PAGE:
Alix village council was presented with a request to reimburse a resident for a repair bill of $630 after a pipe froze earlier this year.
The situation acted as a double-edged sword as council took their time deliberating the situation.
The sewer line on 4832 – 42nd St. to 49th Street has had problems in the past with their sewer line freezing, particularly in 2018, 2016, and 2011.
MPE has identified the area as needing a replacement water and sewer main line which has since been added to the upcoming 2020 capital budget, intended to be carried out next year.
The main question asked was “Why didn’t they phone the village office?” as no calls were made on Sun. March 17 when the situation happened.
Chief Administrative Officer (CAO) Michelle White also noted in her report that no video evidence was provided to show if the blockage was on the property owners side or the public side, further determining who would pay the bill.
A village bylaw requests that reimbursement be made after proof is given but administration suggested council give a partial reimbursement due to the ‘special nature of this case’.
Council was concerned about setting a precedent but after deliberation decided to pay half at $315.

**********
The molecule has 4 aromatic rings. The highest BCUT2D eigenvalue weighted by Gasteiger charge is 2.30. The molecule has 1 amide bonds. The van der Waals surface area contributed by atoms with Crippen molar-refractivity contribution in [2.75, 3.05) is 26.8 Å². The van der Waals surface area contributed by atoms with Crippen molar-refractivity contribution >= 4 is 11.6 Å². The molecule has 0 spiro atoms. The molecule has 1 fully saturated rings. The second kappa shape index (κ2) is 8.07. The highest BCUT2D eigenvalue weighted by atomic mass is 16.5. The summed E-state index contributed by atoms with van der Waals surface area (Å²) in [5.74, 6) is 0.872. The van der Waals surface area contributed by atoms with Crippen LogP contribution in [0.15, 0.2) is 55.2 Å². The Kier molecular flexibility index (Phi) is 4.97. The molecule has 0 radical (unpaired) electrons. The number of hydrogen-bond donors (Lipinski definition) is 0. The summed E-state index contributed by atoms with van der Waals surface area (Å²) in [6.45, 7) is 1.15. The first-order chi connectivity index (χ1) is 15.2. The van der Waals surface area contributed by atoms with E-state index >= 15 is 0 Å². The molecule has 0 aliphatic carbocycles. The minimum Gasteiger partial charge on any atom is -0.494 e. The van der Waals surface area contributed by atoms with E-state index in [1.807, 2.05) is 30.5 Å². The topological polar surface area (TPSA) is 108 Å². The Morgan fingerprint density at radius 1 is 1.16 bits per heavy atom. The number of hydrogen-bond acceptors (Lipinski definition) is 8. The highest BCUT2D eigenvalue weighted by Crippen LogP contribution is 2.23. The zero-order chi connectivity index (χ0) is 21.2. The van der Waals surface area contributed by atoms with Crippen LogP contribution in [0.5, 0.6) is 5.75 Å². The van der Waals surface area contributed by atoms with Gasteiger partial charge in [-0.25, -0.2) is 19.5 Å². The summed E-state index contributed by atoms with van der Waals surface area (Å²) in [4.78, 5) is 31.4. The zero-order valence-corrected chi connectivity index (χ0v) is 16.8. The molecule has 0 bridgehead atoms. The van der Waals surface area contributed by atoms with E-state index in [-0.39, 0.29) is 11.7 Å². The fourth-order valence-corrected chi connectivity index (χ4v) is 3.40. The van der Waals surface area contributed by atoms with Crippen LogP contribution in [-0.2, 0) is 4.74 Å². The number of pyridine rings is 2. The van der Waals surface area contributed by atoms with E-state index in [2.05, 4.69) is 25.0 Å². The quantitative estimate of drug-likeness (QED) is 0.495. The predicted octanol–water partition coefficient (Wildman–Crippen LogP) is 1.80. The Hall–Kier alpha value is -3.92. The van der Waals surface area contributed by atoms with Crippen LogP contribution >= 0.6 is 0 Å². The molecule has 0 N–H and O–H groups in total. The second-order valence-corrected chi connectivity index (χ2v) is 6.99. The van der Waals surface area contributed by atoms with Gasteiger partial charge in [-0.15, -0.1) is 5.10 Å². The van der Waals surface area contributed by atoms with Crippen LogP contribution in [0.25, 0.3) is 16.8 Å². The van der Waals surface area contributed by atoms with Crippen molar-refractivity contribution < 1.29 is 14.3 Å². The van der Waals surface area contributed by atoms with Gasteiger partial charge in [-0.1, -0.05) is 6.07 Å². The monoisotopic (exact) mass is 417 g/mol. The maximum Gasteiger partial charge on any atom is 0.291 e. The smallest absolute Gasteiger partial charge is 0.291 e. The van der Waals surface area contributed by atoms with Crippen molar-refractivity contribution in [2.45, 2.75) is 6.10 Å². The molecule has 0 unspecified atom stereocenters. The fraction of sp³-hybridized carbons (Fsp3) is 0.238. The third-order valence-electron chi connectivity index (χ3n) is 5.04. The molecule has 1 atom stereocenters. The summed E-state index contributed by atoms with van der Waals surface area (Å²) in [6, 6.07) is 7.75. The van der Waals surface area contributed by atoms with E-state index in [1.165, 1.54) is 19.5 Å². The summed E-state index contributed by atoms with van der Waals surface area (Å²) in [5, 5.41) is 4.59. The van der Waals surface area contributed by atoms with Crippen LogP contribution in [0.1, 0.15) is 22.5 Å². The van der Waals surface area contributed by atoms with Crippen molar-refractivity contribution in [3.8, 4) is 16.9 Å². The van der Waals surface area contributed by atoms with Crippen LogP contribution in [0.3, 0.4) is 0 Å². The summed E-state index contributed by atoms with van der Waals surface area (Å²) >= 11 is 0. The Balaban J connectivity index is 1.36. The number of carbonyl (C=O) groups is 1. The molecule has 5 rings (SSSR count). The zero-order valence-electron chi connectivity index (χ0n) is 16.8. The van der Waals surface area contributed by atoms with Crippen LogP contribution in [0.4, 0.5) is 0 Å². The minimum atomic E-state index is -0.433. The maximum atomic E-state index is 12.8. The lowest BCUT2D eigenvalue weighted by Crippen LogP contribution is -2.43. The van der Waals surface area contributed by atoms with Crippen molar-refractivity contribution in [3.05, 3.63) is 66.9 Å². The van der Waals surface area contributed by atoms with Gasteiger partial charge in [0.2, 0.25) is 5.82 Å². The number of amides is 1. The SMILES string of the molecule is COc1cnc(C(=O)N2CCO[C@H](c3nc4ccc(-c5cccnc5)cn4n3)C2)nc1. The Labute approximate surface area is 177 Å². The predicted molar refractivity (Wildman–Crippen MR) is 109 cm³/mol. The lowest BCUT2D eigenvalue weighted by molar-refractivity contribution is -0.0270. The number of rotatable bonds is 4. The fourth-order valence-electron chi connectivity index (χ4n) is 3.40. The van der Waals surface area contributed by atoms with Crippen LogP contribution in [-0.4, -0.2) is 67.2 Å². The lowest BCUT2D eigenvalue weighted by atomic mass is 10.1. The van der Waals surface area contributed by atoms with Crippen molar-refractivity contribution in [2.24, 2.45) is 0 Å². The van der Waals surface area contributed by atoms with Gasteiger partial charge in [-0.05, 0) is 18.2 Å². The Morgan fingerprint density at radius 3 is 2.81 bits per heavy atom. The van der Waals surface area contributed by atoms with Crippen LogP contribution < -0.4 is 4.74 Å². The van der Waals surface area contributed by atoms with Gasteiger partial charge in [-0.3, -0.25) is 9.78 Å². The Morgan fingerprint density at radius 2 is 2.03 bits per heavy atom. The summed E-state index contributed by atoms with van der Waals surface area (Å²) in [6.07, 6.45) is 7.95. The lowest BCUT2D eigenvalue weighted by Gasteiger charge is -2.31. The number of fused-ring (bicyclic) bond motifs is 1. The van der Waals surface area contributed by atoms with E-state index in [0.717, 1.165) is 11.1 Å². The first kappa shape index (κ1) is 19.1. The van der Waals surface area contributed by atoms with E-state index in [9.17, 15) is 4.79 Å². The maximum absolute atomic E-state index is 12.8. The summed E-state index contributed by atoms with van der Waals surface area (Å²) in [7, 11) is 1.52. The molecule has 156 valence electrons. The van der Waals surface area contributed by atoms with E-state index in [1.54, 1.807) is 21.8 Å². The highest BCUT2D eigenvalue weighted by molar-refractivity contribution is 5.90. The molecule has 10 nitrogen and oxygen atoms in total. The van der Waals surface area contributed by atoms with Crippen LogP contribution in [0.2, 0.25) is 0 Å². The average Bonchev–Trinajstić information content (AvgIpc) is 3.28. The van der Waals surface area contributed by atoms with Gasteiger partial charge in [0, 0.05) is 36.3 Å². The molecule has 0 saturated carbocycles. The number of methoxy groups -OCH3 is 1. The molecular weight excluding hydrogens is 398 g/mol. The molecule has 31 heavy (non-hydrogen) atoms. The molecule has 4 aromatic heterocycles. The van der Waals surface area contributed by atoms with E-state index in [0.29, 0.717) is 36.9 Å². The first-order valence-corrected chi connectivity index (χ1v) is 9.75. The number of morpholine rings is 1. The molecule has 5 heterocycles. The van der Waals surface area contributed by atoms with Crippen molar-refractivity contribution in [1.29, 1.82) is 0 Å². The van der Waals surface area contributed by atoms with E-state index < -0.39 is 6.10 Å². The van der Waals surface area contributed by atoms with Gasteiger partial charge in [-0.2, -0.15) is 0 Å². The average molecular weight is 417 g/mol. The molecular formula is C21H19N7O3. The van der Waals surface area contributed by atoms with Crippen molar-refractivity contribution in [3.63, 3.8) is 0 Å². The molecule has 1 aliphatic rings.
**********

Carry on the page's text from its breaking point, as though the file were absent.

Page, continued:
They also asked administration to put a notice on utility bills, alerting residents that any future issues must be brought to the public work’s attention.
Traffic bylaw review continues
Part six of council’s traffic bylaw review was mostly uncomplicated material. Acting CAO Tanya Meston read out the points the bylaw makes clear and only one of those points was examined in more detail.
Currently, the bylaw reads “The CAO is hereby authorized to designate ‘school zones’ and ‘playground zones’ and shall cause such zones to be marked by signs posted along the highway or by markings on the pavement or by signs or lights or both, posted or suspended over the highway.”
Coun. Ed Cole found that the school zone and playground zone differentiation can be confusing for drivers so he suggested they change all school zones to playground zones.
A playground zone is in effect from one hour before dawn until one hour after dusk and has a provincially slated speed of 30 km/hour.
“School zones are designated and it’ll be like 8 a.m. to 9 a.m. and noon to 1 p.m. and 3:30 p.m. to 5 p.m. “Playgrounds are like 8
a.m. to 9 p.m. What always causes confusion – I’m going to use Ontario as an example – every school is a playground zone. Then there is no doubt.”
“It removes the confusion,” added Coun. Cole.
Council agreed with their fellow councillor, informing administration that they would like to change all school zones to playground zones.
Coun. Cole also recommended administration contact Lacombe County peace officers of the change to allow residents a grace period.